Mother Night, Kurt Vonnegut Jr, Delacorte Press, 1961, 202 pp
This is the book I mentioned in my review of The Dinner, as an example of perfectly executed satire and moral ambiguity. I love opening a Vonnegut novel because I never know what I am going to find. Even when he stumbles, as I feel he did in The Sirens of Titan, he is so uniquely himself and I am never bored.
Howard W Campbell Jr: ersatz Nazi spewing out propaganda for the Party in WWII, undercover CIA spy, loving husband. He is writing his memoirs while languishing in an Israeli prison awaiting trial for war crimes. Vonnegut sets the stage in his introduction:
"This is the only story of mine whose moral I know. I don't think it's a marvelous moral; I simply happen to know what it is: We are what we pretend to be, so we must be careful about what we pretend to be."
Good advice for all the Facebook addicted people of the world, though in 2014 apt to fall on deaf ears.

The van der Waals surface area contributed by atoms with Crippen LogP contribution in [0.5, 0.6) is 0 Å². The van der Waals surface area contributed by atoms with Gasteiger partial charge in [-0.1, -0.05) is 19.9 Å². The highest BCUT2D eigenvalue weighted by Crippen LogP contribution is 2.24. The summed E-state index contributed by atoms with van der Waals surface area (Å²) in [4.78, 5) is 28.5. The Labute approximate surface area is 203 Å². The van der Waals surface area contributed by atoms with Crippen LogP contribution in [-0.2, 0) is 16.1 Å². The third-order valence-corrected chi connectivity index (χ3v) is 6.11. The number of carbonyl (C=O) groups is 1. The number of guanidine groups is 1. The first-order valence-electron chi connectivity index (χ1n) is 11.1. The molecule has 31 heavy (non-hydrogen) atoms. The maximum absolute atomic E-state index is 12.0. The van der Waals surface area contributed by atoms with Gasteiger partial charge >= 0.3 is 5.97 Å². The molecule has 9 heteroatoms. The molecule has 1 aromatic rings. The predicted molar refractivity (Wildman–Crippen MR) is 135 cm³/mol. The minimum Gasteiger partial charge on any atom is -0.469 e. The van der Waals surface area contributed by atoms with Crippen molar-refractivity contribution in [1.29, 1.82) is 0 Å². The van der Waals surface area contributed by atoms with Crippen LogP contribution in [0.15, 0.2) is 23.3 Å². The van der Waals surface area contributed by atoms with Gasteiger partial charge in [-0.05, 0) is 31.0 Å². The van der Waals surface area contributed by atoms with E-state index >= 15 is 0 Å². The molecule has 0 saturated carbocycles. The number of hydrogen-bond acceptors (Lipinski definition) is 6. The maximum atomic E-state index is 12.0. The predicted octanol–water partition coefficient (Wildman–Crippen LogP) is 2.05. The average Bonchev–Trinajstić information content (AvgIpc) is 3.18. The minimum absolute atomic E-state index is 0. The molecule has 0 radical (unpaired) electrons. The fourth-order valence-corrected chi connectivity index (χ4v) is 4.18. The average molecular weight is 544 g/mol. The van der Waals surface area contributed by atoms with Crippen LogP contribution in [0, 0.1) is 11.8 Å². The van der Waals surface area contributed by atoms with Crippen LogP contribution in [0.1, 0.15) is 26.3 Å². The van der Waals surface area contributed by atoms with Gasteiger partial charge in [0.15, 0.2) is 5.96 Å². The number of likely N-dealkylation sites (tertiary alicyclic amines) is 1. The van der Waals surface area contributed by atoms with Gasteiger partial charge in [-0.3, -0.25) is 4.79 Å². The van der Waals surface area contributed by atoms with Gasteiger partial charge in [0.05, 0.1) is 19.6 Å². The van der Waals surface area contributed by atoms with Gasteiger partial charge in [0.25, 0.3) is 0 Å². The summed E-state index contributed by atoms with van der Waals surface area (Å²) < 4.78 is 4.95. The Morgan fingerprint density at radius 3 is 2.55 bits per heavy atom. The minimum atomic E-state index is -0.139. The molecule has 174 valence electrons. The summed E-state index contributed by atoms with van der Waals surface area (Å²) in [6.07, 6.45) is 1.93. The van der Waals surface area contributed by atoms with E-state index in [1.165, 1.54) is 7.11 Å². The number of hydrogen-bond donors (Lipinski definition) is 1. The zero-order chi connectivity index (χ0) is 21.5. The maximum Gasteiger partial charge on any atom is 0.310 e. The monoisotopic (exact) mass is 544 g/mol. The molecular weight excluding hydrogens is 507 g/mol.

So Howard explains how an American lives in Germany, marries a German woman, gets caught up in the prewar Nazi madness, finds himself promulgating Nazi propaganda on worldwide radio, embedding intelligence after his recruitment to the CIA, escapes back to the United States without his wife and without any CIA backup, lives in hiding in a New York City walk up, meets with Fascist types and trickery and eventual betrayal to the Israelis.
It is a mad tale and a cynical as well as bleak assessment of politics, anti-Semitism, and the dangers of pretending. All the while making the reader laugh, smirk, and cringe at the same time.
(Mother Night is available in paperback and eBook by order from Once Upon A Time Bookstore.)